Cheryl asked directions from Scottie Cam (of The Block fame) who was having a kick of the footy, and we continued up yet another hill, having just missed the bridge which was in our track notes.  Eventually to Watsons Bay for icecream, nice to sit in the shade, rest the feet, and watch the world go by waiting for the ferry.  On the return trip we spied some of the bays and beaches we had walked past earlier then we swung past the supermarket and bottle shop before a welcome shower. Wine and nibbles were enjoyed on the roof before dinner in the hostel.

    Thankyou Cheryl for another great day…..Yvonne.

  • Walk report: South Bunyip State Forest


    Saturday 15 March 2014

    Leader – Greg Richards

    A group of 5 met at the end of a pleasant dirt road in Tynong North, past Pakenham and east of Gembrook. It was a mild autumn day with a strengthening wind and the threat of showers later.

    We left the end of Weatherhead Rd and found the trail was not clearly defined. Greg led us cross country up through a pleasant open bush. No we weren’t lost… just exploring the options. We wound our way up to eventually connect with a series of timber milling/ 4 wheel drive tracks which took us through the bush.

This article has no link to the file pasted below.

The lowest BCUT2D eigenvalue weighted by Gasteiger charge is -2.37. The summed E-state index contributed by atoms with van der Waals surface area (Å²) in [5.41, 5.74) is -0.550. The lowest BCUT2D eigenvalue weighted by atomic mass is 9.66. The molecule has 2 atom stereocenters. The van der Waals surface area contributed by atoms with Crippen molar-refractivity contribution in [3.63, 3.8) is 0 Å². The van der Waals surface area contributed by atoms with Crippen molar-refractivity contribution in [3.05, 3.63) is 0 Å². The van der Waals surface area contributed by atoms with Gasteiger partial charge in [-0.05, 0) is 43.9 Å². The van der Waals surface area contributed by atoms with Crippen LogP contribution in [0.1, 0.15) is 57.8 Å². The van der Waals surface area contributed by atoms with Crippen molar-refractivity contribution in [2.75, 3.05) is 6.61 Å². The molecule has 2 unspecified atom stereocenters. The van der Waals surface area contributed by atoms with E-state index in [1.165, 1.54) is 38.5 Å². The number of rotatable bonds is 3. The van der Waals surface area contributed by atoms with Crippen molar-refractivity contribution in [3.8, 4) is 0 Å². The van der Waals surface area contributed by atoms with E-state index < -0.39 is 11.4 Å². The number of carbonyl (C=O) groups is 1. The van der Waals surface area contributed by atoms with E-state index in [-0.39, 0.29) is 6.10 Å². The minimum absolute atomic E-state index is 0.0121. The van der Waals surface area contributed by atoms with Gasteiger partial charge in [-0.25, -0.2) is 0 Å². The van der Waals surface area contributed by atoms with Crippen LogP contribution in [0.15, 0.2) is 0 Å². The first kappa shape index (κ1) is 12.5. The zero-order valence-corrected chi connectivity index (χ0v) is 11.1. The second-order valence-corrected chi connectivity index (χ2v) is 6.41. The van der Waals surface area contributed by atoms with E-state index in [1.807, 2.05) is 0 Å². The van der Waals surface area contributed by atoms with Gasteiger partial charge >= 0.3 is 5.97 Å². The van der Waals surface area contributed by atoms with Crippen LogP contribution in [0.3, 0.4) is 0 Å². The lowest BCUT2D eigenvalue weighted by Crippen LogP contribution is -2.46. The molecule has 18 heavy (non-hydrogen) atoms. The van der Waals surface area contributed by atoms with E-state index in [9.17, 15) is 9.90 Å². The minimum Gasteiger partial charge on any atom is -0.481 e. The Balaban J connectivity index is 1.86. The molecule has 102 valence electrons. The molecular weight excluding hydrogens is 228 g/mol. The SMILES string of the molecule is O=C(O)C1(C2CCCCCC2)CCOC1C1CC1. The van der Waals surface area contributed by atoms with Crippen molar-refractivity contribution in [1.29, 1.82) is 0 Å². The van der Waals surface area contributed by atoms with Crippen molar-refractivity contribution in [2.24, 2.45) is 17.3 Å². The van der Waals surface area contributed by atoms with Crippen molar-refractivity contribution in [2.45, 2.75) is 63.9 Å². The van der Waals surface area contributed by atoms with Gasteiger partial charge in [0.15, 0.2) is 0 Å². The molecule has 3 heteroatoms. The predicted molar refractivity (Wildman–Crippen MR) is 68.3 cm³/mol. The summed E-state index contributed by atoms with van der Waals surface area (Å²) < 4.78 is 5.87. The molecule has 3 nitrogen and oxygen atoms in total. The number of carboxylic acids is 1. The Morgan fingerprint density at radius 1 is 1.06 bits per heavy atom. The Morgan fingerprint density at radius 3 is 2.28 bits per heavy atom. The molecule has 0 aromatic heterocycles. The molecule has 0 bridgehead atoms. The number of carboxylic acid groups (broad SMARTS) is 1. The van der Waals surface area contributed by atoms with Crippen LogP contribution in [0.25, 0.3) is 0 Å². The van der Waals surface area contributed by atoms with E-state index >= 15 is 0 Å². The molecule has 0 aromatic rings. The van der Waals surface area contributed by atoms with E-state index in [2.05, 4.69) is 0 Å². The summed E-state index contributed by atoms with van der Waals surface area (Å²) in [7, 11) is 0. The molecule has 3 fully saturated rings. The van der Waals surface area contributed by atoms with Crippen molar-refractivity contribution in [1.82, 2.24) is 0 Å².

Lupton track and then Camp Rd connected us briefly to the Tynong North Rd before branching off on an obviously well used horse trail known as Cannibal Creek Track, followed by Dawson’s Fire trail. A lovely ferny valley then took us down to Mortimer’s Picnic Ground for lunch, just in time for a light sprinkle of rain. Not enough to dampen our spirits.

    A gentle climb up Yarraburra Track and then Sand Ridge Track till we found a nice granite outcrop called the Pinnacles, which of course we had to climb. A final descent to the vehicle which had been left via a car shuffle. Total distance 18km so it was a moderately demanding but very enjoyable walk through country quite new to most of us. Thanks to Greg

    John Roth

  • Arthur’s Seat/ Seawinds

    Walkers relax by the beach after a jaunt up Arthur's Seat.  Pic:  Marty S

    Walkers relax by the beach after a jaunt up Arthur’s Seat. Pic: Marty S